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Fate of the Ayrshire, Ireland to NY, 1899

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  • Cathy Joynt Labath
    Daily Iowa State Press Iowa City, Johnson, Iowa March 24, 1899 A LIFE -SAVING SHOT History of the First Ever Fired Here for that Purpose A twenty-four-pound
    Message 1 of 1 , Nov 2, 2003
      Daily Iowa State Press
      Iowa City, Johnson, Iowa
      March 24, 1899

      History of the First Ever Fired Here for that Purpose
      A twenty-four-pound shot, with a short chain attached, now lying on the
      table of General Superintendent Kimball of the life-saving service, recalls a
      noted occurrence long since forgotten to many people. The Washington Star says
      that this ball is the first ever fired in the United States for the purpose of
      saving life. After performing its noble service it lay for more than twenty
      years at the bottom of the sea.
      On December 26, 1849, the British ship Ayrshire sailed from Ireland, bound
      for New York, with two hundred and two persons on board, mostly immigrants,
      seeking homes and fortunes in the States. In those days transatlantic steamers
      were not numerous, the first regular line, the Cunarders, having been
      established only nine years before, and thousands of immigrants were transported
      in sailing packets.
      Six week later the Ayrshire was off the port of destination in a northeast
      tempest, which rolled and pitched her about with great fury.
      About midnight of January 12, 1850, she struck bottom with terrific force,
      heeled over toward the beach and the sea began to sweep over her sides. Many of
      her passengers were women and children, who were either crowded into one of the
      small deck-houses, or lashed to the bulwarks and rigging to prevent their being
      swept away. The night was dark and bitter cold, and despair reigned on board.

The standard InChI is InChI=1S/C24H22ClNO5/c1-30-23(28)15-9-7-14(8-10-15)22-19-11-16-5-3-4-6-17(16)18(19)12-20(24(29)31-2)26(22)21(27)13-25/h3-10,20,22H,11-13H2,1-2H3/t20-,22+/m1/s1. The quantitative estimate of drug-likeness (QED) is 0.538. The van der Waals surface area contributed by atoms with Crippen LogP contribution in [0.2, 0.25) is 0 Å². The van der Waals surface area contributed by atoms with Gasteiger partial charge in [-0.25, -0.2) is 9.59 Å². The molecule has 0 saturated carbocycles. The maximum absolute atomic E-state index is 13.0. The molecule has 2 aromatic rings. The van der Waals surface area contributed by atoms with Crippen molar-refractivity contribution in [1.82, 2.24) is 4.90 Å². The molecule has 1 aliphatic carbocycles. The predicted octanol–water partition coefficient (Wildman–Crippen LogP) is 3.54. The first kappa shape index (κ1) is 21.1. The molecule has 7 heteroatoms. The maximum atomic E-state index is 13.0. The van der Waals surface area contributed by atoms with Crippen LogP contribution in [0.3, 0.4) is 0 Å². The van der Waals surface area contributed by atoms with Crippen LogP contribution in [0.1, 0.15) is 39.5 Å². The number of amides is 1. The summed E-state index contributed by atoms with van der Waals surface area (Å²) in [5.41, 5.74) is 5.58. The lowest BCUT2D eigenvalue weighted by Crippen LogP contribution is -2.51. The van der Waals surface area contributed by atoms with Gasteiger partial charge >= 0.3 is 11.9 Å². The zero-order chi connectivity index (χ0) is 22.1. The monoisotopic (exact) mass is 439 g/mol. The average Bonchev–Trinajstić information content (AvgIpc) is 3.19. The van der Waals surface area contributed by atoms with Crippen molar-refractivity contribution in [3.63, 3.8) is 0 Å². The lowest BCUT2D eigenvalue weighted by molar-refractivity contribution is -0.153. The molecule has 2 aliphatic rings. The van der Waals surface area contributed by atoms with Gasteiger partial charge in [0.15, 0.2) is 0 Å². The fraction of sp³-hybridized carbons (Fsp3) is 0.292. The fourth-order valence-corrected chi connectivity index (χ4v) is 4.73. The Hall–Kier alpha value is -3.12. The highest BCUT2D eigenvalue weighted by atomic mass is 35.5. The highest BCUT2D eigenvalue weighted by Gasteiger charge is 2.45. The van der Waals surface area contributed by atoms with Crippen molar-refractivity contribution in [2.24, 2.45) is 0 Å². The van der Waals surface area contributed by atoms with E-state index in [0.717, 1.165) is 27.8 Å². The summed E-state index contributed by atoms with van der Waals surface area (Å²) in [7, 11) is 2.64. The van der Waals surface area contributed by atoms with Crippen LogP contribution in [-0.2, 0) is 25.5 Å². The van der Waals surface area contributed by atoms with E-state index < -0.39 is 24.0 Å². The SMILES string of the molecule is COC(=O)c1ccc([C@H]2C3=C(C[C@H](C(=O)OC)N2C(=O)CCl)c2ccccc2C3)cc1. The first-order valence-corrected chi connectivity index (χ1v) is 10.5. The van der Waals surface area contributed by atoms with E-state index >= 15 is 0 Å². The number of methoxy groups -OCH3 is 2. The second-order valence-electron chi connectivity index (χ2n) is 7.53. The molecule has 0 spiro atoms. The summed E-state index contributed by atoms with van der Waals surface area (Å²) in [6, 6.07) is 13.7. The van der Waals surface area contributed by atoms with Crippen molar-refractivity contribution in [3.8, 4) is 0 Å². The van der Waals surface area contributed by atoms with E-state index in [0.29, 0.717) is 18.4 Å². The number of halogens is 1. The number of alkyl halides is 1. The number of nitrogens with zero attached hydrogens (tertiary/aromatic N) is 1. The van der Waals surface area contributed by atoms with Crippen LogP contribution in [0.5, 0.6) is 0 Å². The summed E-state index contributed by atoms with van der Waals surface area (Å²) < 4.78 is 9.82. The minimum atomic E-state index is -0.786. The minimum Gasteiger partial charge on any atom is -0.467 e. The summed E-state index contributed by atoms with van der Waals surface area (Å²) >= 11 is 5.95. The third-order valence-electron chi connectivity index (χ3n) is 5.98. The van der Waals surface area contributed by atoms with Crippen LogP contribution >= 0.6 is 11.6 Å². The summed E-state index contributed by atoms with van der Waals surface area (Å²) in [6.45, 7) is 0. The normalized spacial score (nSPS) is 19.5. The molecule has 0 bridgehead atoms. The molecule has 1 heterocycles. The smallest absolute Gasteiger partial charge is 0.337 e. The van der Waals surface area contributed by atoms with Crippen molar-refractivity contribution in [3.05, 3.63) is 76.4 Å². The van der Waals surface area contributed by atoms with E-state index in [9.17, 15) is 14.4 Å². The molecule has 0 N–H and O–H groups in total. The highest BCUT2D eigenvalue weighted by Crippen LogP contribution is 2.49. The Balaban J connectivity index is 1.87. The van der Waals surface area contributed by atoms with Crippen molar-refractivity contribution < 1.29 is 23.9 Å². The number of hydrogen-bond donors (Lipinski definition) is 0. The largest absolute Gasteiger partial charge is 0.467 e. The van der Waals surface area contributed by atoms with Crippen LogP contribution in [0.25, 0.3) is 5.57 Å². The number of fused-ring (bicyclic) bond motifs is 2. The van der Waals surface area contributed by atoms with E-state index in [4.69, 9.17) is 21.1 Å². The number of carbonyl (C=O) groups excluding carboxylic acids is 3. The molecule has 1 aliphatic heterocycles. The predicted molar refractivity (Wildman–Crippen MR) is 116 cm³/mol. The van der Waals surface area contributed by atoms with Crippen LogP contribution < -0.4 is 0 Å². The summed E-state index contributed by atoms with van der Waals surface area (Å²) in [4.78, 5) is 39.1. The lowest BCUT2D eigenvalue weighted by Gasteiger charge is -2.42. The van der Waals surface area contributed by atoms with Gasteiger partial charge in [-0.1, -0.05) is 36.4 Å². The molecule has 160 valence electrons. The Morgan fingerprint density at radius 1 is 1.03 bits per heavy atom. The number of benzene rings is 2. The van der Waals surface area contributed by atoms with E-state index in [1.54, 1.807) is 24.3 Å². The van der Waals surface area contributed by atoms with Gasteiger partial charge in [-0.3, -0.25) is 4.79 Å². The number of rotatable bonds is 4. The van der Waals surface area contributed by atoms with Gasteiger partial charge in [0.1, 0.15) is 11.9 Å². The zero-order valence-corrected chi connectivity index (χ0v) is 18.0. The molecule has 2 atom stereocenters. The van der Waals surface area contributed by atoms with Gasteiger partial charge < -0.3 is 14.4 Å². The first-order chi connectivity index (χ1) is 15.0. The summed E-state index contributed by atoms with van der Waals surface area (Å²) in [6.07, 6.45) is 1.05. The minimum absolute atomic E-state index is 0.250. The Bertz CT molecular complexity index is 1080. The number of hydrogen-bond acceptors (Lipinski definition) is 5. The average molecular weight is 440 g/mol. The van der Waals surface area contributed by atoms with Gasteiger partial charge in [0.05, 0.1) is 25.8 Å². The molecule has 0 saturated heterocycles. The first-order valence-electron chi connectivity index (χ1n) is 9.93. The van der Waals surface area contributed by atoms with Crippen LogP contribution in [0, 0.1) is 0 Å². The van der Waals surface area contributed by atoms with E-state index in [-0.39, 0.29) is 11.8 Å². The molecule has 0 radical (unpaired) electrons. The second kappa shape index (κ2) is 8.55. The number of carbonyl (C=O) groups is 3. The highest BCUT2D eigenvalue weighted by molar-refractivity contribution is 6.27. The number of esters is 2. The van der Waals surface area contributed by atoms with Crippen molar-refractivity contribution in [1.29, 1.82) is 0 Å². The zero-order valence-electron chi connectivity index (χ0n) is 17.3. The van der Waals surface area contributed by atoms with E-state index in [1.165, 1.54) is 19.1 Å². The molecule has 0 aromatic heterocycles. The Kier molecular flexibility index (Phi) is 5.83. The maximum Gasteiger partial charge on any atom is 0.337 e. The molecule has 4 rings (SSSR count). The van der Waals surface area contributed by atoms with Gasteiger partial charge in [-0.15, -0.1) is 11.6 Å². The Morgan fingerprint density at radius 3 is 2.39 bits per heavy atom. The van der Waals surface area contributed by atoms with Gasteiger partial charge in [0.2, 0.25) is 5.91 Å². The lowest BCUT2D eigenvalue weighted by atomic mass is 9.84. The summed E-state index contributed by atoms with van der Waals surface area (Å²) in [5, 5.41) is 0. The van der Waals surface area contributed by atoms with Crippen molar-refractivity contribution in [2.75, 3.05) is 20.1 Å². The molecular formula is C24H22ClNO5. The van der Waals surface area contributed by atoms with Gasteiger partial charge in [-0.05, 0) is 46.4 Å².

However, about two hours after she struck, the half-frantic company beheld
      a flash of light inshore. Then they heard a sound as of a muffled cannon, and a
      moment later a heavy iron ball came crashing on board. That was the ball above
      referred to. Attached to it was a life-line.
      A larger line was soon drawn to the ship by the sailor, and then came the
      life-car-at that time a new untried device. It was a small iron boat, covered
      over, so that it was very nearly alike on both sides and having in the top and
      opening through which persons to the number of six could crawl and shut
      themselves in.
      To some of the more timid the remedy seemed almost as bad as the disease,
      but all save one were taken to and without the smallest mishap. The person lost
      was a Mr. Bell, whose sisters and her daughters had been place in the car, when
      he insisted on accompanying them. As there was no room inside the car, he
      undertook to cling to the outside of it, and as a matter of course, was washed
      off and drowned.
      Soon after the storm was over the bulk of the wreck began to settle in the
      sand and was finally covered. There it lay for twenty-three years, till a heavy
      gale set up a strong current along the shore that dug away the sand and once
      more exposed the skeleton of the wreck. A party of wreckers were soon on board,
      and in searching the cabin, they came across the old mortar ball.
      There was no doubt of its identity, and it was returned to the
      companionship of the little mortar which had sent it whizzing seaward on its
      errand of humanity more than twenty years before. Since the recovery of the
      ball, it and the mortar have been on exhibition at all the great interstate and
      international exhibitions.

      Cathy Joynt Labath
      Iowa Old Press
      Ireland Old News
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